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What if Your 10-Year-Old Started Saving for Retirement?

When we talk about saving for retirement or other big goals, we often refer to the power of compound interest. Due to compound interest, the most important factor in building wealth isn't necessarily how much you save. It's actually how long you save for.

This is why it's so important to start saving as early as possible. While many people take that to mean starting a retirement account in your 20s, saving earlier than that can be even more powerful. Let's find out what would happen if your 10-year-old started saving just a little bit of money for a few years.

[See: How to Save $1 Million by Retirement.]

The scenario. Let's say your 10-year-old earns a little bit of money each month babysitting, mowing lawns or doing odd jobs. You enforce the idea of spending, saving, and giving. (Let's be honest, rare is the 10-year-old who will voluntarily decide to save for retirement.)

We'll say that each month your child earns $100. You require that she give $20 of that to charity, and then split the remaining $80 between spending and saving. So starting on your child's 10th birthday, she will put $40 per month into an investment account.

Let's say that this savings takes place every month from age 10 to 18. Assuming a 7 percent rate of return after taxes and fees, your child will have saved up $5,146 by her 18th birthday. And if she leaves that money in the same investments -- without adding another dime -- until she retires 40 years later, she will have $84,601. That is the power of compounding interest.

The results are even better if you save a small amount throughout your life. Let's say your child builds on those savings habits you instilled. Instead of adding nothing to that account for the next 40 years, she ups her monthly savings to $100 per month starting on her 18th birthday. Even with that relatively small increase, she'll have a whopping $349,291 in savings.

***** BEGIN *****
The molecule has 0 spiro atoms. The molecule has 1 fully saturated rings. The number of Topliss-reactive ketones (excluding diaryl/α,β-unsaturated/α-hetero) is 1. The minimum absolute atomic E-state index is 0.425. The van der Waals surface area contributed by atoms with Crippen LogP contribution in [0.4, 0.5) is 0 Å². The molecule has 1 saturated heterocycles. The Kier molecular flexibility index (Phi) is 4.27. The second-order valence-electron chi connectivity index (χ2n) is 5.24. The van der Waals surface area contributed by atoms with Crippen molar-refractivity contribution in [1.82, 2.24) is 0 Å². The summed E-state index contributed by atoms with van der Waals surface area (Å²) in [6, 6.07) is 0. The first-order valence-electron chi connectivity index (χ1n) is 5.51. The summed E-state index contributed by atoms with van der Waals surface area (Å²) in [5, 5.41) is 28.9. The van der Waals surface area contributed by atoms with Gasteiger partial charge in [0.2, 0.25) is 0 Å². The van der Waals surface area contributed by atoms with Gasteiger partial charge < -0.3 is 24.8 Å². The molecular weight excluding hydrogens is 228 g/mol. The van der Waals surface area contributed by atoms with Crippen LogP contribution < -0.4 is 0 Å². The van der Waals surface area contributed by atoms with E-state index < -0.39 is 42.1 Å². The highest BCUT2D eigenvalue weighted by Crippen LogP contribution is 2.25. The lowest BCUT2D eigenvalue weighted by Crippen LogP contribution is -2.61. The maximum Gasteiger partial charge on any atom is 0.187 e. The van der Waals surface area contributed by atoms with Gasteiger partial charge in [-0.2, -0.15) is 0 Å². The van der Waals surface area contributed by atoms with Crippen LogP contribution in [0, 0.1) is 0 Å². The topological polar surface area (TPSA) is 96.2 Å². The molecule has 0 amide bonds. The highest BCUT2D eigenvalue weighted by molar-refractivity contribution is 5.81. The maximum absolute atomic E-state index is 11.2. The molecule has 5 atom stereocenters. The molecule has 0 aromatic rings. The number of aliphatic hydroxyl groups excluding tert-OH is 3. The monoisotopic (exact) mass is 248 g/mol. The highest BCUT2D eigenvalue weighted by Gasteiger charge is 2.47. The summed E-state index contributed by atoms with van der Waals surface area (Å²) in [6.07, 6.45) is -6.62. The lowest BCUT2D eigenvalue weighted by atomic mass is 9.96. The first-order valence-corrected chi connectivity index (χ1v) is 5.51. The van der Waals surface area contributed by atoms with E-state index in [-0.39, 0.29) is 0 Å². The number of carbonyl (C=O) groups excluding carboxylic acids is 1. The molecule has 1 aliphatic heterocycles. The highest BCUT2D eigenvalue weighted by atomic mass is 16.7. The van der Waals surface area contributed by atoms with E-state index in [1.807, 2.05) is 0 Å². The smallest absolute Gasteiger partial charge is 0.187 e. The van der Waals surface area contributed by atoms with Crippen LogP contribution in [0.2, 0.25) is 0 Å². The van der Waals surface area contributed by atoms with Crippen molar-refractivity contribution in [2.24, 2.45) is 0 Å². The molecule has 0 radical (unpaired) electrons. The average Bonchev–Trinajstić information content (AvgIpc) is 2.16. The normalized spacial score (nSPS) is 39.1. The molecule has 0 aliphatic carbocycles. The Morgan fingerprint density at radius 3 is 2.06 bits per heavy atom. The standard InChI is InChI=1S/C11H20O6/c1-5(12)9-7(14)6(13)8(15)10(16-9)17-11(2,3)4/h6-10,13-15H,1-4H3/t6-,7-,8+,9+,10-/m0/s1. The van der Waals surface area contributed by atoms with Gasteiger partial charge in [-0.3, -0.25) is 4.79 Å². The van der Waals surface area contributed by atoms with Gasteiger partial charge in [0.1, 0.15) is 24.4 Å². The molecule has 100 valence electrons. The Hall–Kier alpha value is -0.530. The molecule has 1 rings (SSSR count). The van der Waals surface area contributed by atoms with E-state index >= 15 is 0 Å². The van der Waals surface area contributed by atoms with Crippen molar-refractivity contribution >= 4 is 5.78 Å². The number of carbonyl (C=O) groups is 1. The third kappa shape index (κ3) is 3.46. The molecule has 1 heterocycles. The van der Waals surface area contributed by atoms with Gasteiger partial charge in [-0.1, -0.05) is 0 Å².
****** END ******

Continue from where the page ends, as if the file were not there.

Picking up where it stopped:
Is that enough to retire on? Probably not. But it's still a big chunk of change built on the foundation of early, small-time savings.

[Read: How to Retire Without $1 Million in a 401(k).]

How to help your child save. Most young children aren't going to decide to save regularly on their own. Even if you show them these numbers, you'll likely have to enforce these good habits. But parents have a couple of good options to do this.

First, you'll need to decide how to approach the amount of savings. A good option is to set a certain percentage that your child needs to save. This percentage should be large, since your child isn't responsible for any necessary expenses, and should apply to all earned money or allowance. You might decide to deal with gift money differently.

Then you need to give your child a proper vehicle for saving. A regular savings account earning paltry.1 percent interest won't cut it. You won't tap into the power of compounding interest unless you're earning a decent rate.

One excellent investment option is a Roth IRA. You can open a custodial Roth IRA for your child as long as he or she is under age 18 and has employment income, which can come from some form of self-employment. A Roth IRA is a particularly good idea for children, since they probably won't incur much, if any, tax liability right now. You'll act as the custodian on your child's account until he or she turns 18. Contributions are limited to the child's earned income for the year, up to the $5,500 annual limit.

[Read: How Super Savers Max Out Their Retirement Accounts.]

You can also boost your child's motivation to save by giving her a cash-back match. Say your child earns $100 from babysitting in one month. You require that she invest $50 of that in the Roth IRA. If she instead decides to invest $60, you can give your child an extra $5 in allowance to reward the savings behavior and encourage further investment. This creates a similar motivation to save as the tax break and employer match often associated with 401(k) plans later in life.

Abby Hayes is a freelance blogger and journalist who writes for the personal finance blog, The Dough Roller, which covers topics ranging from credit scores and banking to how much money you should be saving. Abby has written on behalf of Dough Roller for Credit.com and Mint.com. She has been writing about personal finance for seven years, but also covers topics as diverse as bowling, credit union management and parenting.